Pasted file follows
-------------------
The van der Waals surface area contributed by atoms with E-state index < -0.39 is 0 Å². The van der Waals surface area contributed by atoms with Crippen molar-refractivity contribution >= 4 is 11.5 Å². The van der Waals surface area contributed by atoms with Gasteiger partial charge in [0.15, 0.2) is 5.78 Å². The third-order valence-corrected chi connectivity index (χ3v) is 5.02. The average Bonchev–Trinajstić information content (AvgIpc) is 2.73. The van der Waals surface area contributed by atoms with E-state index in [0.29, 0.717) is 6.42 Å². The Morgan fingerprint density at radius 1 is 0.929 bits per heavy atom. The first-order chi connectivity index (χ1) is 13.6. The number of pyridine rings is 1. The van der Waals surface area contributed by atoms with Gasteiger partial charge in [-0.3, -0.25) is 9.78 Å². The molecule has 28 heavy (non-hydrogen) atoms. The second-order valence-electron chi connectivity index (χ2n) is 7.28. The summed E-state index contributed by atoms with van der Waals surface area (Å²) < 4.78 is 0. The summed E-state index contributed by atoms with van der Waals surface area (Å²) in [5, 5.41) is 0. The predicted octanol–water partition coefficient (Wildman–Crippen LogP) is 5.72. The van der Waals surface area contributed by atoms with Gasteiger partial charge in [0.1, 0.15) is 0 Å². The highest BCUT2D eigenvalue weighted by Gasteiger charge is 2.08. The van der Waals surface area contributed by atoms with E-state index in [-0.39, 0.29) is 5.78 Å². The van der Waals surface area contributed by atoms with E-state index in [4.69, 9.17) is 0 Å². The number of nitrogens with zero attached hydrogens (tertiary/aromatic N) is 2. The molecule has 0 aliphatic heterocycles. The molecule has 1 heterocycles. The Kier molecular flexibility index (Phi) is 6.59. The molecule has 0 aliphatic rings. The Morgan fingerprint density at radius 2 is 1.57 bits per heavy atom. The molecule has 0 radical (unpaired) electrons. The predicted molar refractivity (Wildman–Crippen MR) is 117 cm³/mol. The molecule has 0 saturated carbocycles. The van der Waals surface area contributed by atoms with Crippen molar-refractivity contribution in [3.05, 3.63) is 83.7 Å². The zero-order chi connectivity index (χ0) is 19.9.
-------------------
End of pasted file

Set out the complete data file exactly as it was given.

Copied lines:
The van der Waals surface area contributed by atoms with E-state index < -0.39 is 0 Å². The van der Waals surface area contributed by atoms with Crippen molar-refractivity contribution >= 4 is 11.5 Å². The van der Waals surface area contributed by atoms with Gasteiger partial charge in [0.15, 0.2) is 5.78 Å². The third-order valence-corrected chi connectivity index (χ3v) is 5.02. The average Bonchev–Trinajstić information content (AvgIpc) is 2.73. The van der Waals surface area contributed by atoms with E-state index in [0.29, 0.717) is 6.42 Å². The Morgan fingerprint density at radius 1 is 0.929 bits per heavy atom. The first-order chi connectivity index (χ1) is 13.6. The number of pyridine rings is 1. The van der Waals surface area contributed by atoms with Gasteiger partial charge in [-0.3, -0.25) is 9.78 Å². The molecule has 28 heavy (non-hydrogen) atoms. The second-order valence-electron chi connectivity index (χ2n) is 7.28. The summed E-state index contributed by atoms with van der Waals surface area (Å²) < 4.78 is 0. The summed E-state index contributed by atoms with van der Waals surface area (Å²) in [5, 5.41) is 0. The predicted octanol–water partition coefficient (Wildman–Crippen LogP) is 5.72. The van der Waals surface area contributed by atoms with Gasteiger partial charge in [0.1, 0.15) is 0 Å². The highest BCUT2D eigenvalue weighted by Gasteiger charge is 2.08. The van der Waals surface area contributed by atoms with E-state index in [-0.39, 0.29) is 5.78 Å². The van der Waals surface area contributed by atoms with E-state index in [4.69, 9.17) is 0 Å². The number of nitrogens with zero attached hydrogens (tertiary/aromatic N) is 2. The molecule has 0 aliphatic heterocycles. The molecule has 1 heterocycles. The Kier molecular flexibility index (Phi) is 6.59. The molecule has 0 aliphatic rings. The Morgan fingerprint density at radius 2 is 1.57 bits per heavy atom. The molecule has 0 radical (unpaired) electrons. The predicted molar refractivity (Wildman–Crippen MR) is 117 cm³/mol. The molecule has 0 saturated carbocycles. The van der Waals surface area contributed by atoms with Crippen molar-refractivity contribution in [3.05, 3.63) is 83.7 Å². The zero-order chi connectivity index (χ0) is 19.9.